The essential role of the gut microbiota for health has generated tremendous interest in modulating its composition and metabolic function. One of these strategies is prebiotics, which typically refer to selectively fermented nondigestible food ingredients or substances that specifically support the growth and/or activity of health-promoting bacteria that colonize the gastrointestinal tract. In this Perspective, we argue that advances in our understanding of diet–microbiome–host interactions challenge important aspects of the current concept of prebiotics, and especially the requirement for effects to be 'selective' or 'specific'. We propose to revise this concept in an effort to shift the focus towards ecological and functional features of the microbiota more likely to be relevant for host physiology. This revision would provide a more rational basis for the identification of prebiotic compounds, and a framework by which the therapeutic potential of modulating the gut microbiota could be more fully materialized.
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Identifying glycan consumers in human gut microbiota samples using metabolic labeling coupled with fluorescence-activated cell sorting
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L.B.B and P.D.C. are, respectively, Postdoctoral Researcher and Research Associate from the F.R.S.-FNRS (Fond National de la Recherche Scientifique, Belgium). P.D.C. is the recipient of an European Research Council Starting Grant 2013 (Starting grant 336452-ENIGMO), FNRS subsidies (credit de recherche convention J.0084.15 and convention 3.4579.11, projet de recherches T0.138.14; Fonds de la recherche scientifique, Belgium), grants from FRFS-WELBIO (WELBIO-CR-2012S-02R) and ARC (Concerted Research Activities-French Community of Belgium convention: 12/17-047). N.M.D. is the recipient of grants from the Région Wallonne (Programme d'excellence 2013, FOOD4GUT), the European Union's Seventh Framework Program (KBBE.2013.2.2-02 MyNewGut project) and the F.R.S-F.N.R.S (CDR J.0122.15). J.W. acknowledges start-up funds from the University of Alberta and thanks S. Loehr (University of Alberta, Canada) for critical reading of the manuscript.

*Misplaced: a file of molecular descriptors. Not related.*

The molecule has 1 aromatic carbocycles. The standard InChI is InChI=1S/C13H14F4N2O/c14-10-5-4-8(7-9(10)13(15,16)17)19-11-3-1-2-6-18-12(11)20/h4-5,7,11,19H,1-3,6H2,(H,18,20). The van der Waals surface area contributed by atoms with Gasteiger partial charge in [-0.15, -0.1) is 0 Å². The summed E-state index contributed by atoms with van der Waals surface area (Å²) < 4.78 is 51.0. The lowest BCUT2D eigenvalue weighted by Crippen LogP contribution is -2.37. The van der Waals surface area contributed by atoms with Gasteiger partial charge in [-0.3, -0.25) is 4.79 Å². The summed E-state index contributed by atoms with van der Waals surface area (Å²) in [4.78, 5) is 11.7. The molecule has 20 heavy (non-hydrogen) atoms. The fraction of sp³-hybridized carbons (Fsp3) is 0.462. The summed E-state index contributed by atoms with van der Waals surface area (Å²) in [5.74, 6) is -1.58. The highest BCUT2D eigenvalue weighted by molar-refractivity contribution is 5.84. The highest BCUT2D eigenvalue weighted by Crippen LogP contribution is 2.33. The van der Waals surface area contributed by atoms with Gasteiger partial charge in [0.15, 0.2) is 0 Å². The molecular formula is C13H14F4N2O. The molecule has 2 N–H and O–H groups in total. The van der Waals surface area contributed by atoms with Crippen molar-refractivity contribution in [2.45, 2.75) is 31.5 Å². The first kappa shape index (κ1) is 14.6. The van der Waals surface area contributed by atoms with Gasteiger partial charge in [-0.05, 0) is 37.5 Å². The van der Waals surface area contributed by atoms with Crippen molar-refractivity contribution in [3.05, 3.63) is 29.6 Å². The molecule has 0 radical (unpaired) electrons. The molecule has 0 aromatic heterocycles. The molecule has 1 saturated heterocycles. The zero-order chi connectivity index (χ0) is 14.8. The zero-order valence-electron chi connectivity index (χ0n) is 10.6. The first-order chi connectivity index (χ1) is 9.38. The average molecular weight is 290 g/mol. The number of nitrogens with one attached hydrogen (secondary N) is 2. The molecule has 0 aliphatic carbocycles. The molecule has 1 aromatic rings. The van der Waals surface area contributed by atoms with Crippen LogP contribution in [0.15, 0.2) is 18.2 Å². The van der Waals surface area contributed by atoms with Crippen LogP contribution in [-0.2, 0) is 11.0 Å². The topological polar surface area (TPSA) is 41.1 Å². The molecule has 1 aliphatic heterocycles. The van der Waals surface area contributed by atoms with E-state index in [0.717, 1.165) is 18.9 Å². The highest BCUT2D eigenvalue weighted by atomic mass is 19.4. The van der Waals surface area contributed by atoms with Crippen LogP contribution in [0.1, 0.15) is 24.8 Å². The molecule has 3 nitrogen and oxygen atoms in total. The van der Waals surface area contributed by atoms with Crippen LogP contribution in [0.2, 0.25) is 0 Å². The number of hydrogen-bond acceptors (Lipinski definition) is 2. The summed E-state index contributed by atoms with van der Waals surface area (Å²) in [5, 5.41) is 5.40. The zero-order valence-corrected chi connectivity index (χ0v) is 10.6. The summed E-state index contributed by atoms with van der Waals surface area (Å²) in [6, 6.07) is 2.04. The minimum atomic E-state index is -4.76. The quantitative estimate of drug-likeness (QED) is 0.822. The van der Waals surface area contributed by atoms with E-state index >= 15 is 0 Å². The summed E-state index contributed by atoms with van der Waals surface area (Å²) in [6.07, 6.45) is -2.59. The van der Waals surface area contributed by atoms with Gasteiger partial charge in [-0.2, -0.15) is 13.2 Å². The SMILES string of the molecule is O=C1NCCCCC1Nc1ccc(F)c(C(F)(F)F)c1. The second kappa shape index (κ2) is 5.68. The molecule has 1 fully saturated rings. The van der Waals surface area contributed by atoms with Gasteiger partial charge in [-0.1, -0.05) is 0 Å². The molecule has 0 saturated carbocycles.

The authors declare no competing financial interests.
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Bindels, L., Delzenne, N., Cani, P. et al. Towards a more comprehensive concept for prebiotics. Nat Rev Gastroenterol Hepatol 12, 303–310 (2015). https://doi.org/10.1038/nrgastro.2015.47
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